How will Lavern’s Law change the field of medical malpractice?
Over 60 patients’ rights groups and several other advocacy groups have stepped forward to push New York Governor Andrew Cuomo to sign a bill known as Lavern’s Law. If signed into law, Lavern’s Law will make it easier for the victims of medical malpractice to obtain legal justice. Under New York’s current medical malpractice laws, the window to file a claim against a negligent physician starts to run when the medical mistake occurred, even if the patient did not realize an error happened. For many victims, especially those with cancer, the two-and-a-half-year window could run before they ever realize anything is wrong. Lavern’s Law aims to correct this injustice for misdiagnosed cancer patients.
Support for Lavern’s Law
Lavern’s Law has had a long road to passage. Despite years of strong opposition by the medical community, the Legislature passed a scaled back version of Lavern’s Law in June. Now, the bill awaits acceptance by the governor.
The version of the bill that was finally passed by the Senate does not include several provisions found in the original. Currently, Lavern’s Law, as written, will apply solely to misdiagnosed cancer patients. It will allow cancer patients two and a half years from discovery of the malpractice to file a malpractice action. It does not contain an earlier included provision to revive cases that are currently time barred.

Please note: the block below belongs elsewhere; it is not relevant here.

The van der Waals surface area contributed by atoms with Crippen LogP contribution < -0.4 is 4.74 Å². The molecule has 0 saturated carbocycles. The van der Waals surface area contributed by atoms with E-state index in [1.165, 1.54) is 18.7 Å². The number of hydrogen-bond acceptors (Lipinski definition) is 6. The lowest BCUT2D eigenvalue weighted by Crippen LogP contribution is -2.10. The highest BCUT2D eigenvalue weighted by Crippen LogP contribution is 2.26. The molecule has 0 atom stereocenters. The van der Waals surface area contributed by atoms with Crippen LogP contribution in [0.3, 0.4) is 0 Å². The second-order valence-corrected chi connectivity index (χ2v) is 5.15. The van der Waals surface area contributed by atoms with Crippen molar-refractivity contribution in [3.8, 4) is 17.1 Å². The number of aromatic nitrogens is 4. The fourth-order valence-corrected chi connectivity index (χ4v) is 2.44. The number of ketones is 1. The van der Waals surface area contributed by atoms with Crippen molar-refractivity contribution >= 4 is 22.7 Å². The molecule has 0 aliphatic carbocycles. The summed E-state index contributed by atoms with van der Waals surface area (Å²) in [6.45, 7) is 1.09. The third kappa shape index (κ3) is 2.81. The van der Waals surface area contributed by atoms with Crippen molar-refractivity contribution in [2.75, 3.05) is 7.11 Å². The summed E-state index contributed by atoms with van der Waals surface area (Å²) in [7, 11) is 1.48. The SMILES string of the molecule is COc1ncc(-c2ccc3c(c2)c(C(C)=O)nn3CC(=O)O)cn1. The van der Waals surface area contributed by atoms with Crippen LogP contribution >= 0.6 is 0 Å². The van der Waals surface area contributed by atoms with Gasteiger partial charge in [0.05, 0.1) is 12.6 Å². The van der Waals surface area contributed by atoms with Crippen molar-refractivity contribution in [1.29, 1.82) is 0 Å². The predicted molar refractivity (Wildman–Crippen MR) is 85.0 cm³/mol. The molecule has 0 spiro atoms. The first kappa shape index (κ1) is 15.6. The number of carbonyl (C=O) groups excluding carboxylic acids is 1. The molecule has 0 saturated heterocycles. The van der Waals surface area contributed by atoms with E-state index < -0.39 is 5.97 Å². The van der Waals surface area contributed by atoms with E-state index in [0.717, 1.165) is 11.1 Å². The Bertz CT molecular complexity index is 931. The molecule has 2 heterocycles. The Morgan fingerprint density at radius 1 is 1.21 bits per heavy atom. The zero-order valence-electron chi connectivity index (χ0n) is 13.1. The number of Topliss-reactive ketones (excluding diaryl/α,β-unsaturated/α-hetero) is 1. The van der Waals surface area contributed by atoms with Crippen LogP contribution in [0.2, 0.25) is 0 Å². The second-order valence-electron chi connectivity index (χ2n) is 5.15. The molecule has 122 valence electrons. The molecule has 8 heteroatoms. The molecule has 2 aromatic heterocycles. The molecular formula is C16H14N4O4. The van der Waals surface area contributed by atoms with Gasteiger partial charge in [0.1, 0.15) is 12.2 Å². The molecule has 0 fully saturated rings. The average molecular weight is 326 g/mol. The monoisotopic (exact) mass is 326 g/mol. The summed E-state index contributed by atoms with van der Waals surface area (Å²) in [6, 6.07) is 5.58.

Lavern’s Law is named after a 41-year-old Brooklyn woman who died from lung cancer that could have been treated after her doctors at Kings County Hospital misdiagnosed her. By the time her family filed suit, the claim was time barred. If signed into law, Lavern’s Law would place New York in line with the majority of other states, as New York is one of just six states without a date of discovery law.
Concerns By Medical Professionals and Others
Despite significant support, Lavern’s Law remains opposed by most of the medical establishment. Opponents to the bill urge that if New York adds a date of discovery provision, it must also make other reforms, like placing caps on awards for pain and suffering and limiting total damages. Medical groups warn that passage of Lavern’s Law without comprehensive reform could result in rising healthcare costs and doctor’s fleeing the state. For now, the governor’s office is reviewing the bill and will soon take official action.